produce ever-improving modifications to itself in principle. A second, related issue is whether its learning
mechanisms will make these potential changes, converging in practice given a tractable amount of computation and training experience.
We thank the anonymous reviewers for their constructive
comments, and thank Lucas Navarro, Bill McDowell, Oscar
Romero and Amos Azaria for help in the empirical evaluation of NELL. This research was supported in part by DARPA
under contract number FA8750-13-2-0005, by NSF grants
IIS-1065251 and CCF-1116892, by AFOSR award FA9550-
17-1-0218, and by several generous gifts from Google and
Yahoo!. We also gratefully acknowledge graduate fellowship support over the years from Yahoo, Microsoft, Google,
Fulbright, CAPES, and FAPESP.
components; for example, it currently lacks methods
for representing and reasoning about time and space.
Hence, core AI problems of representation and tractable reasoning are also core research problems for
never-ending learning agents. In addition, recent
research in natural language has shown that working wth non-symbolic vector embeddings of words,
phrases and entities, learned via deep neural networks,
has many advantages. In NELL, the recent addition of
the LE method has similarly yielded improvements in
NELL’s ability to extract new instances of categories
and relations. However, an even more dramatic adoption of vector embeddings learned via deep networks
would be possible, for example, providing a continuous space of category and relation predicates represented by vectors and matrices, fundamentally
changing the framing of the ontology extension problem (i.e., if every relation is represented by a matrix,
the set of possible matrices is the set of possible relations in the ontology).
The study of never-ending learning raises important
conceptual and theoretical problems as well, including:
• The relationship between consistency and correctness.
An autonomous learning agent can never truly perceive
whether it is correct—it can at best detect only that it is
internally consistent. For example, even if it observes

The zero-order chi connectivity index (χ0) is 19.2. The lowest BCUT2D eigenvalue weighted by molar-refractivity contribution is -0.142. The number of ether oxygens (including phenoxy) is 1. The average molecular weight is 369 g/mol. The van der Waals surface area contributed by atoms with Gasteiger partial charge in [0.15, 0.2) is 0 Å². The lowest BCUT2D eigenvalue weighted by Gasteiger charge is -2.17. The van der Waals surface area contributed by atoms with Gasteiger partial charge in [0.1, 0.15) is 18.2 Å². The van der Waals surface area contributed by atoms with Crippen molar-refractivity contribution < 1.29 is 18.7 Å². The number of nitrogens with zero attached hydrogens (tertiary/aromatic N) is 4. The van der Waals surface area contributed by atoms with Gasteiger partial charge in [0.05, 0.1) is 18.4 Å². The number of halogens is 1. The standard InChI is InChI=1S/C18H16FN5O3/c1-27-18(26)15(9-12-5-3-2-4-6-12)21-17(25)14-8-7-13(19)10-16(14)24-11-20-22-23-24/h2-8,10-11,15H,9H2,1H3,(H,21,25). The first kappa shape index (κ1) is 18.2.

that its predictions (e.g., new beliefs predicted by
NELL’s learned Horn clauses) are consistent with what
it perceives (e.g., what NELL reads from text), it cannot
distinguish whether that observed consistency is due to
correct predictions and correct perceptions, or incorrect
predictions and correspondingly incorrect perceptions.
This is important in understanding never-ending learn-
ing, because it suggests organizing the learning agent
to become increasingly consistent over time, which is
precisely how NELL uses its consistency constraints to
guide learning. A key open theoretical question there-
fore is “under what conditions can one guarantee that
an increasingly consistent learning agent is also an
increasingly correct agent?” Platanios et al. 32 provides
one step in this direction, by providing an approach
that will soon allow NELL to estimate its accuracy based
on the observed consistency rate among its learned
functions, but much remains to be understood about
this fundamental theoretical question.
• Convergence guarantees in principle and in practice. A
second fundamental question for never-ending learning agents is “what agent architecture is sufficient to
guarantee that the agent can in principle generate a
sequence of self-modifications that will transform it
from its initial state to an increasingly high performance agent, without hitting performance plateaus?”
Note this may require that the architecture support pervasive plasticity, the ability to change its representations, etcetera. One issue here is whether the architecture
has sufficient self-modification operations to allow it to
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